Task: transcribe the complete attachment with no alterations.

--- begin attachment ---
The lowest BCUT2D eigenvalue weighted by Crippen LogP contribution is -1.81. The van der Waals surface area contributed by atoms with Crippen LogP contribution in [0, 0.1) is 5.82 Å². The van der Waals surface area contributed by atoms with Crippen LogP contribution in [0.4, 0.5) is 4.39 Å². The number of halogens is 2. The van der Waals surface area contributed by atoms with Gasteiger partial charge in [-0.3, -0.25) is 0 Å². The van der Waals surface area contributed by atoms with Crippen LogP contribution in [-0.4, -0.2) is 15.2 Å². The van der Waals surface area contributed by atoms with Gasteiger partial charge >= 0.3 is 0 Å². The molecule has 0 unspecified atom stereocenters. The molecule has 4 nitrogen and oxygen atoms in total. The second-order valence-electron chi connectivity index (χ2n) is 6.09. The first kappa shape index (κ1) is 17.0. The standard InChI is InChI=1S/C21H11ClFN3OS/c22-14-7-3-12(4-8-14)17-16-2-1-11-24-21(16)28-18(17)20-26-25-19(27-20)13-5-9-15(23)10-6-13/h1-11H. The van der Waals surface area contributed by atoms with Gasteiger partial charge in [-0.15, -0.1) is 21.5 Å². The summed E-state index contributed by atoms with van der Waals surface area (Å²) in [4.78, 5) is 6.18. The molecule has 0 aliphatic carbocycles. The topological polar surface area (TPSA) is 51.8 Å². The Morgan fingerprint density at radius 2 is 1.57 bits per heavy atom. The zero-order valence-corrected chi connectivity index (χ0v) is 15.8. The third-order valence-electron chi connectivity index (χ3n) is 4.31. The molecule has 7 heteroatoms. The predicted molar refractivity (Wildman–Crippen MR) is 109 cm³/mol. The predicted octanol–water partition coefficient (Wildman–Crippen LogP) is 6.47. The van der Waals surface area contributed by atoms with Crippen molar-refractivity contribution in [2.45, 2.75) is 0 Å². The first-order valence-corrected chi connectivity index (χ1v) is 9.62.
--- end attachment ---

The lowest BCUT2D eigenvalue weighted by Crippen LogP contribution is -1.81. The van der Waals surface area contributed by atoms with Crippen LogP contribution in [0, 0.1) is 5.82 Å². The van der Waals surface area contributed by atoms with Crippen LogP contribution in [0.4, 0.5) is 4.39 Å². The number of halogens is 2. The van der Waals surface area contributed by atoms with Gasteiger partial charge in [-0.3, -0.25) is 0 Å². The van der Waals surface area contributed by atoms with Crippen LogP contribution in [-0.4, -0.2) is 15.2 Å². The van der Waals surface area contributed by atoms with Gasteiger partial charge >= 0.3 is 0 Å². The molecule has 0 unspecified atom stereocenters. The molecule has 4 nitrogen and oxygen atoms in total. The second-order valence-electron chi connectivity index (χ2n) is 6.09. The first kappa shape index (κ1) is 17.0. The standard InChI is InChI=1S/C21H11ClFN3OS/c22-14-7-3-12(4-8-14)17-16-2-1-11-24-21(16)28-18(17)20-26-25-19(27-20)13-5-9-15(23)10-6-13/h1-11H. The van der Waals surface area contributed by atoms with Gasteiger partial charge in [-0.15, -0.1) is 21.5 Å². The summed E-state index contributed by atoms with van der Waals surface area (Å²) in [4.78, 5) is 6.18. The molecule has 0 aliphatic carbocycles. The topological polar surface area (TPSA) is 51.8 Å². The Morgan fingerprint density at radius 2 is 1.57 bits per heavy atom. The zero-order valence-corrected chi connectivity index (χ0v) is 15.8. The third-order valence-electron chi connectivity index (χ3n) is 4.31. The molecule has 7 heteroatoms. The predicted molar refractivity (Wildman–Crippen MR) is 109 cm³/mol. The predicted octanol–water partition coefficient (Wildman–Crippen LogP) is 6.47. The van der Waals surface area contributed by atoms with Crippen molar-refractivity contribution in [2.45, 2.75) is 0 Å². The first-order valence-corrected chi connectivity index (χ1v) is 9.62.